• Ability to make recommendations to farmers and land managers that conserve pollinators (including subjects such as roadside management, tillage, pesticide use, burning, grazing, and cover cropping)
  • Ability to design and implement habitat improvements, such as native plant restoration and nest site enhancements
  • Ability to incorporate pollinators into land-management or policy decisions


Module 1 (9:00 am - 10:00 am) Introduction

  • Pollination economics and the role of native bees in commercial crop production
  • Pollination biology
  • Colony Collapse Disorder and honey bee industry trends

Module 2 (10:00 am - 10:45 am) Basic Bee and Butterfly Biology

  • Bee identification
  • Identifying pollinator nest sites

Break (10:45 am - 11:00 am)

Module 3 (11:00 am - 11:45 pm) Bee-Friendly Farming

  • The value of natural habitat
  • Mitigating pesticide damage
  • Protecting nesting sites

Module 4 (11:45 am - 12:30 pm) Habitat Restoration

  • Habitat design considerations
  • Plant selection and seed sources
  • Site preparation and planting techniques for native wildflowers
  • Long-term habitat management

Lunch (12:30 pm - 1:15 pm)

Module 5 (1:15 pm - 2:45 pm) Open Laboratory

  • Field observation, native plant selection, and land-use discussion (outdoors)
  • Examination of pinned specimens, artificial nests, and display materials

Module 6 (2:45 pm - 3:15 pm) Current Farm Bill Provisions

  • Using USDA programs and practices for pollinator conservation
  • Conservation Case Studies

Module 7 (3:15 pm - 3:30 pm) Additional Resources

Module 8 (3:30 pm - 4:00 pm) Wrap Up

  • Questions
  • Evaluations
  • Raffle


Jolie Goldenetz Dollar – Pollinator Habitat Restoration Specialist, Mid-Atlantic Region
Jolie joined the Xerces Society in 2011. She provides technical support and training to the USDA-Natural Resources Conservation Service, other conservation agencies, and farmers on pollinator conservation and native plant restoration. One of her goals is to advance the general public’s awareness of the importance of native pollinators to agriculture and wildlife conservation. Jolie holds a Bachelor’s degree in International Agricultural Development from University of California at Davis, a Master’s degree in Natural Resources from University of Arizona, and a Doctorate degree in Wildlife Studies from Mississippi State University. Additionally, Jolie has worked for the non-profits Native Seeds/SEARCH in Arizona and Educational Concerns for Hunger Organization (ECHO) in Florida and Haiti. Her university research and non-profit work have largely focused on the conservation of under-utilized cultivated plants and habitat conservation for native pollinators. In addition to gardening and wildlife watching, Jolie enjoys cycling and hiking with her husband.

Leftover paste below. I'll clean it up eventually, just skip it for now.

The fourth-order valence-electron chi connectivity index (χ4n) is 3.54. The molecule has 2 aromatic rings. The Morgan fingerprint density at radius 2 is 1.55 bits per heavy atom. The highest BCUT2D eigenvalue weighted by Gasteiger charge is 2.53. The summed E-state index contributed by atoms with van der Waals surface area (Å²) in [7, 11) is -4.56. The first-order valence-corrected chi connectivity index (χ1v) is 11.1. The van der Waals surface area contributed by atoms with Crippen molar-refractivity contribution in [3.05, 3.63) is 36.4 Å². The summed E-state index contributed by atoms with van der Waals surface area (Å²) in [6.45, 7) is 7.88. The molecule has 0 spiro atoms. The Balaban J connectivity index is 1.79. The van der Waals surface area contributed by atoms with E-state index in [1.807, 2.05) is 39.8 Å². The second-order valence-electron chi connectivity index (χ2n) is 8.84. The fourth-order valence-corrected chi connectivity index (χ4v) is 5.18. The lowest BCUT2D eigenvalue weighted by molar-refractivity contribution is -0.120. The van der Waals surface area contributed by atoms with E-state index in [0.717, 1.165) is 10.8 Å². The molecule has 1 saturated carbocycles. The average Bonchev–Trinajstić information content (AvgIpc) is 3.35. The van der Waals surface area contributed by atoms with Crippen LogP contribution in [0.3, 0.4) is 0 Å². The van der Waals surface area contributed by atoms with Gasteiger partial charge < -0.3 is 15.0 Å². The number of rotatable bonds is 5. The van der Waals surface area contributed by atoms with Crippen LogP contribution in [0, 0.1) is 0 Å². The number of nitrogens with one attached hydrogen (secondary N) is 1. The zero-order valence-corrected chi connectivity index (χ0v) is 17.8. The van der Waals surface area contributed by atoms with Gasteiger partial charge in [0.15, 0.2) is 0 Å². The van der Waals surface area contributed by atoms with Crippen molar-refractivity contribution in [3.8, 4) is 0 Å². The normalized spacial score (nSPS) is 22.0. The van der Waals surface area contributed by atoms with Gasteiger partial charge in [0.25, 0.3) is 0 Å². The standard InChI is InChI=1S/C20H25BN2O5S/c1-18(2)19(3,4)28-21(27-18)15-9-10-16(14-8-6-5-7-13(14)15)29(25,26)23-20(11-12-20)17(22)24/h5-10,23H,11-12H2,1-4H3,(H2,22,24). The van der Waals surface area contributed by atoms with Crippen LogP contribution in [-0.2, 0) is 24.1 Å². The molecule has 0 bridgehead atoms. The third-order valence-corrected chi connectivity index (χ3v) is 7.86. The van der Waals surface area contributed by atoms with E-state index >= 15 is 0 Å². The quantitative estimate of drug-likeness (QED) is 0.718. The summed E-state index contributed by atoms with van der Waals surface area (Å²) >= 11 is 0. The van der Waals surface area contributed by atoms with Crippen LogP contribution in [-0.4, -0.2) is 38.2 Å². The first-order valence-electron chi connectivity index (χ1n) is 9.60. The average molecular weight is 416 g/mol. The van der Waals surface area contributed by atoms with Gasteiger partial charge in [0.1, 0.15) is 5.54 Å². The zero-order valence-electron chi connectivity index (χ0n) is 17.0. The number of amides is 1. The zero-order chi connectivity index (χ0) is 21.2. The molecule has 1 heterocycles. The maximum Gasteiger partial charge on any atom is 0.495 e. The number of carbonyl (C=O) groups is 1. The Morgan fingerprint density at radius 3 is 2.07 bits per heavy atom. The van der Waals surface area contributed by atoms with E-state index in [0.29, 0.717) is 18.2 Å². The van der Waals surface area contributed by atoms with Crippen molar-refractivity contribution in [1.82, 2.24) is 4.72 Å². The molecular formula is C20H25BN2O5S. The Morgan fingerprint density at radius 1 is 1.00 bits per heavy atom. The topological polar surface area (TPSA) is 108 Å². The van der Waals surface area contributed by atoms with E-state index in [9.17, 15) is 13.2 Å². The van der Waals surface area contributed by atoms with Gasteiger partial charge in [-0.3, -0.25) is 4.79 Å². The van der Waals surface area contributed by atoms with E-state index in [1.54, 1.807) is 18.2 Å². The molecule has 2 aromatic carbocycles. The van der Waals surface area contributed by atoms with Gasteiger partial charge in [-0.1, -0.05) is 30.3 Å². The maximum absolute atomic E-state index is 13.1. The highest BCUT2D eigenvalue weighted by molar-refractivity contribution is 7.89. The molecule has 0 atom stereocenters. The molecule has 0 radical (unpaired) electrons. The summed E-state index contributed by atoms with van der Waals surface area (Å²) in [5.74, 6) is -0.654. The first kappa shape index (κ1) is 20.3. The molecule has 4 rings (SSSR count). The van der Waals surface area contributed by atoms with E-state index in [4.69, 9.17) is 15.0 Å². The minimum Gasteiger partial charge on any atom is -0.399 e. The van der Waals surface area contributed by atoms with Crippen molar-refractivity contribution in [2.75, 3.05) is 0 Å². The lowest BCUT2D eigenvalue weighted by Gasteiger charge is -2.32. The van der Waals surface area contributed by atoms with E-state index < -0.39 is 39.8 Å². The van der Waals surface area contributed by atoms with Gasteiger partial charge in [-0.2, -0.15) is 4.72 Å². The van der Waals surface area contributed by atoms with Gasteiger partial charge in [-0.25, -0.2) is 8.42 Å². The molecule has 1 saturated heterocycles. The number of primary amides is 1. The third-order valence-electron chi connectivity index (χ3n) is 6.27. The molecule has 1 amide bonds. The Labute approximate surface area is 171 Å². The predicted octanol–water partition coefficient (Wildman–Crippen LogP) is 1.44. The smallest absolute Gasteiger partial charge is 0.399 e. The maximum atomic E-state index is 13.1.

Heather Harmon Disque has been an Entomologist with the Delaware Department of Agriculture for six years. While working for the department she has implemented a Native Bee Sampling Program on ovre 50 Delaware farms. Prior to the DDA she worked for the University of Maryland's Entomology Department and earned her Master's degree from Towson University. Heather resides in Maryland with her husband, two cats, and foster animals.

Matthew Sarver is an ecologist, consultant, and writer specializing in habitat management, biodiversity, and conservation and restoration planning. He holds a Bachelor's degree in Biological Sciences, cum laude, from Cornell University with a concentration in Neurobiology and Animal Behavior. Matt has been an avid birder for over 15 years and is currently President of the Delmarva Ornithological Society. Matt is also the Delaware representative on the board of the Mid-Atlantic Invasive Plant Council, and a member of the Delaware Nature Society's Land and Biodiversity Management Committee. Matt has worked as an entomologist, botanist, and community ecologist for state Natural Heritage programs in Pennsylvania and Maryland. In 2004-2005, he spent five months in the Big Woods of Arkansas in search of the Ivory-billed Woodpecker as a member of the Cornnel/The Nature COnservancy search team. Since 2006, Matt has been the principle of a consulting business, Sarver Ecological, LLC, that provides conservation planning, biodiversity inventory, and public outreach solutions to government agencies, nonprofits, corporations, and private landowners.

Faith Kuehn, Plant Industries, Delaware Department of Agriculture.


The Xerces Society for Invertebrate Conservation is an international nonprofit organization that protects wildlife through the conservation of invertebrates and their habitat. The Society's Pollinator Conservation Program was launched in 1996, and works with leading native pollinator ecologists to translate the latest research findings into on-the-ground conservation. More information about the Xerces Society is available at